Primordial germ cells (PGCs) are the embryonic precursors of
gametes. In most model systems, PGCs are migratory and navigate through
or around diverse tissues in order to find the site of the developing
gonads. PGC migration shares conserved features in many species
indicating the process arose in a common ancestor. In vertebrates,
however, the majority of factors implicated in PGC guidance are either
secreted or membrane bound protein growth factors (e.g. stromal derived
factor 1 and Kit ligand); whereas, evidence in Drosophila points to a
lipid-based guidance system .
A recent study bridged the gap by demonstrating that zebrafish PGCs,
like Drosophila PGCs, require 3-hydroxy-3-methylglutaryl-coenzyme A
reductase (HMGCR) for normal migration .
HMGCR is the rate limiting enzyme in isoprenoid and cholesterol
biosynthesis. In flies, HMGCR was shown to act within the somatic
gonadal precursors to control release of a secreted PGC attractant .
Drosophila lack enzymes required downstream of HMGCR for cholesterol
synthesis indicating that isoprenoids are the relevant downstream
effectors . In support of this, Santos and Lehmann demonstrated that mutations in the geranylgeranyl transferase 1 β
subunit cause PGC migration defects. It has been proposed that
geranylgeranylation of small GTPase in the Ras, Rac, or Rho families
regulate secretion of hedgehog  or other putative Drosophila PGC attractants . In zebrafish, evidence also points to a role for HMGCR and isoprenoids in PGC migration .
Inhibition of HMGCR or geranylgeranyl transferase I cause PGC migration
defects. However, in this system it remains unclear whether HMGCR is
required in PGCs themselves or within the soma. Additionally, zebrafish
unlike flies are capable of de novo cholesterol synthesis and this
branch of the pathway was not carefully evaluated.
Cholesterol plays a vital role during vertebrate development.
Mutations in genes required for cholesterol biosynthesis cause severe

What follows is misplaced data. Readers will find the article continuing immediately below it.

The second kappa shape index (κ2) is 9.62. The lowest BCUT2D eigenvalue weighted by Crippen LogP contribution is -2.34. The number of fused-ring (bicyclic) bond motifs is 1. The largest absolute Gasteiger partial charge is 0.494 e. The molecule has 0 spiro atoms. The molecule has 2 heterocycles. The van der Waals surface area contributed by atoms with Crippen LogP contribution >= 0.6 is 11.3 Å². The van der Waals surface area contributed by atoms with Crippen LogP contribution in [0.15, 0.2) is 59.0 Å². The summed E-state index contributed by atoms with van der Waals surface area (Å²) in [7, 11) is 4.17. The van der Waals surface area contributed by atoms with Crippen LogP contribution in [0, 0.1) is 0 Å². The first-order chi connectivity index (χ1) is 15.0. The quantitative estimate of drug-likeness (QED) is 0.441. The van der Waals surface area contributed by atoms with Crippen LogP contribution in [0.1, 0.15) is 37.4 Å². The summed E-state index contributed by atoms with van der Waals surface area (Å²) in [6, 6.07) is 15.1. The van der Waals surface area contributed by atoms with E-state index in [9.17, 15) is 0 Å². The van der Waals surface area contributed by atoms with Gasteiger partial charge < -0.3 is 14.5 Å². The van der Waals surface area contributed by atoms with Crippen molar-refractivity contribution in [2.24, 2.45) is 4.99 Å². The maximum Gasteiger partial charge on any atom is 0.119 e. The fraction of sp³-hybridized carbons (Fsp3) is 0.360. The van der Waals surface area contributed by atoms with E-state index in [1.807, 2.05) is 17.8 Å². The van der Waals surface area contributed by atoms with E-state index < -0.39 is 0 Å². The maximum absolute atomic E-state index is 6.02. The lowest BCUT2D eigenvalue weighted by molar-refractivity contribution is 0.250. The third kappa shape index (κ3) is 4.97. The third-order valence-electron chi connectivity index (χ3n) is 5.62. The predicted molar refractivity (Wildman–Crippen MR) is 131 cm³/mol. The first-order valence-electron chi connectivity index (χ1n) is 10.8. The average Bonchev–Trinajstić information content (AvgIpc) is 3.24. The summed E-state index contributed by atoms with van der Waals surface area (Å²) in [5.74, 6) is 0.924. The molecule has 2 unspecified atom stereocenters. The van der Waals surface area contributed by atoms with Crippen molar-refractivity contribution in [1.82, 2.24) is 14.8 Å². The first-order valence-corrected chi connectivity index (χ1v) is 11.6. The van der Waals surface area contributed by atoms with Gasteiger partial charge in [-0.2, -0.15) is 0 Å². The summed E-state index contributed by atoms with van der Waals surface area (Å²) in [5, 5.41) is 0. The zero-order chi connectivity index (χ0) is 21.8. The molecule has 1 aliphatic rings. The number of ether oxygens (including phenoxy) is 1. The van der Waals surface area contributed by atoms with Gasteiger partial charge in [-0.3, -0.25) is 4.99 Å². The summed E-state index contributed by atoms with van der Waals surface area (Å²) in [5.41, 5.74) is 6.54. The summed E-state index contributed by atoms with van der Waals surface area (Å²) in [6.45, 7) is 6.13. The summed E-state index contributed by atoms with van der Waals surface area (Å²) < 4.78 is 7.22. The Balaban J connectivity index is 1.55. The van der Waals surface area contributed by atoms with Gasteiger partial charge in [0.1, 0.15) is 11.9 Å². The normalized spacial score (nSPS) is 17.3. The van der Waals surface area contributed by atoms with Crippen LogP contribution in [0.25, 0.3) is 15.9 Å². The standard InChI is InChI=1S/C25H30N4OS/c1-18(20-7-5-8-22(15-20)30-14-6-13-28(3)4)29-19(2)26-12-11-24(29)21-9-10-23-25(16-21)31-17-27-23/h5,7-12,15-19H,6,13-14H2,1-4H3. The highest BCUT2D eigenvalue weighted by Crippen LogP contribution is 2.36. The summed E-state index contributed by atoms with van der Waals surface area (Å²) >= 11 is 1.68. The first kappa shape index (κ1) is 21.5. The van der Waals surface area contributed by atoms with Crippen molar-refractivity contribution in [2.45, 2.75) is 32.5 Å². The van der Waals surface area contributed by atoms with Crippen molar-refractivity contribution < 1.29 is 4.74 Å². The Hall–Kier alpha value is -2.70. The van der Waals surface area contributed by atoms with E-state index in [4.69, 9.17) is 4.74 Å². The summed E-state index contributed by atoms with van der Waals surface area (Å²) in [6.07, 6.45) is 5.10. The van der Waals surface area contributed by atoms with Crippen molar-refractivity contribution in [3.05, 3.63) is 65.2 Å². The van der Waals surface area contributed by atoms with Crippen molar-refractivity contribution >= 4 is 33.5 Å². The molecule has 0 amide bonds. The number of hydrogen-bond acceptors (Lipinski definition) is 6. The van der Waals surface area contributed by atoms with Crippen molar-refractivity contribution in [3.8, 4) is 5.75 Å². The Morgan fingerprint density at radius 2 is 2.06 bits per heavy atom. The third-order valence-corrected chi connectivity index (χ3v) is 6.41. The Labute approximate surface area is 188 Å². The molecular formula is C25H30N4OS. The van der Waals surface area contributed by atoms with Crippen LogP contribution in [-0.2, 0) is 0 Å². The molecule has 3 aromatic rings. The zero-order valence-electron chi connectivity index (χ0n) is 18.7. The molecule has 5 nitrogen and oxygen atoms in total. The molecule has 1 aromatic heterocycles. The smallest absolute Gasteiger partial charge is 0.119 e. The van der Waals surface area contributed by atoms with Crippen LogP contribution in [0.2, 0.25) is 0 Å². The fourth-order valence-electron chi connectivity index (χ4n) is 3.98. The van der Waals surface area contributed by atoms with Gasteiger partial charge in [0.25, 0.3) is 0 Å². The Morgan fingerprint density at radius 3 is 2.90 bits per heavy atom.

developmental defects. Loss of Hmgcr  or squalene synthase  result in early embryonic lethality in mouse models. Mutations in 3b-hydroxysterol-Δ7 reductase (Dhcr7) or lathosterol 5-desaturase (Sc5d) cause skeletal, neural, and in some cases urogenital defects in humans  and in mice [9,10].
Additionally, mutations in genes required for cholesterol transport are
also associated with embryonic lethality or patterning defects .
Several models have been evoked in order to explain the role of
cholesterol during organogenesis. First, cholesterol is the precursor
of steroid hormones, glucocorticoids, and oxysterols, all compounds
known to mediate cell-cell signaling via activation of nuclear hormone
receptors. Second, cholesterol directly regulates cell-cell signalling
by controlling the diffusion  or reception 
of members of the hedgehog growth factor family. Finally, cholesterol
is a key structural component of the plasma membrane. Cholesterol
controls membrane fluidity and modulates membrane protein interactions.
Membrane cholesterol has been shown to influence the activity of growth
factor receptors and cell-adhesion molecules by clustering these cell
surface proteins into lipid rafts . Of particular note, lipid rafts have been shown to affect epidermal growth factor-induced chemotaxis  and migration on fibronectin  in cell culture. This suggests that cholesterol levels might also alter cell migration in vivo.
Considering the roles of cholesterol in cell-cell signalling and
cell migration, we thought it imperative to test whether this branch of
the HMGCR pathway is required for germ cell development in a vertebrate
model. In mice, PGCs migrate from the gut to the genital ridges between
embryonic day 9.5 (E9.5) and E10.5. Steroid hormones and hedgehog
growth factors are unlikely to play a role in this process. Enzymes
required to convert cholesterol into steroid hormones are not expressed
in the gonads until E11.5 .
Likewise, the three vertebrate members of the hedgehog growth factor
family are not expressed in the right place or time to play a role in
PGC guidance in this system [18,19].
However, changes in cholesterol could very well impact the ability of
PGCs to respond to proposed chemoattractants such as SDF1  or KITL .
To examine the role of cholesterol in PGC migration, we first
measured cholesterol in living tissue dissected from E9.5 embryos and
were surprised to find that cholesterol was enriched in the genital
ridges relative to the surrounding tissue. This asymmetric distribution
appears to be maintained via selective uptake of cholesterol by cells
within the genital ridges. We further demonstrate that inhibition of
HMGCR reduced total cholesterol and impaired germ cell survival and
migration in culture. These defects were rescued by co-addition of
geranylgeraniol and cholesterol indicating that both compounds are
required. To test if cholesterol biosynthesis is necessary for PGC
migration in vivo, we examine the number and distribution of PGCs in
embryos lacking Dhcr7 or Sc5d (see Figure 1). PGCs were normally distributed in both lines, but cholesterol levels are only modestly affected in these embryos [9,10].
We conclude that cholesterol is required for PGC migration but that
this requirement can be met by uptake of cholesterol from maternal
sources. We propose that the asymmetric accumulation of cholesterol
within the genital ridges controls signaling interactions required for
PGCs to colonize the gonads.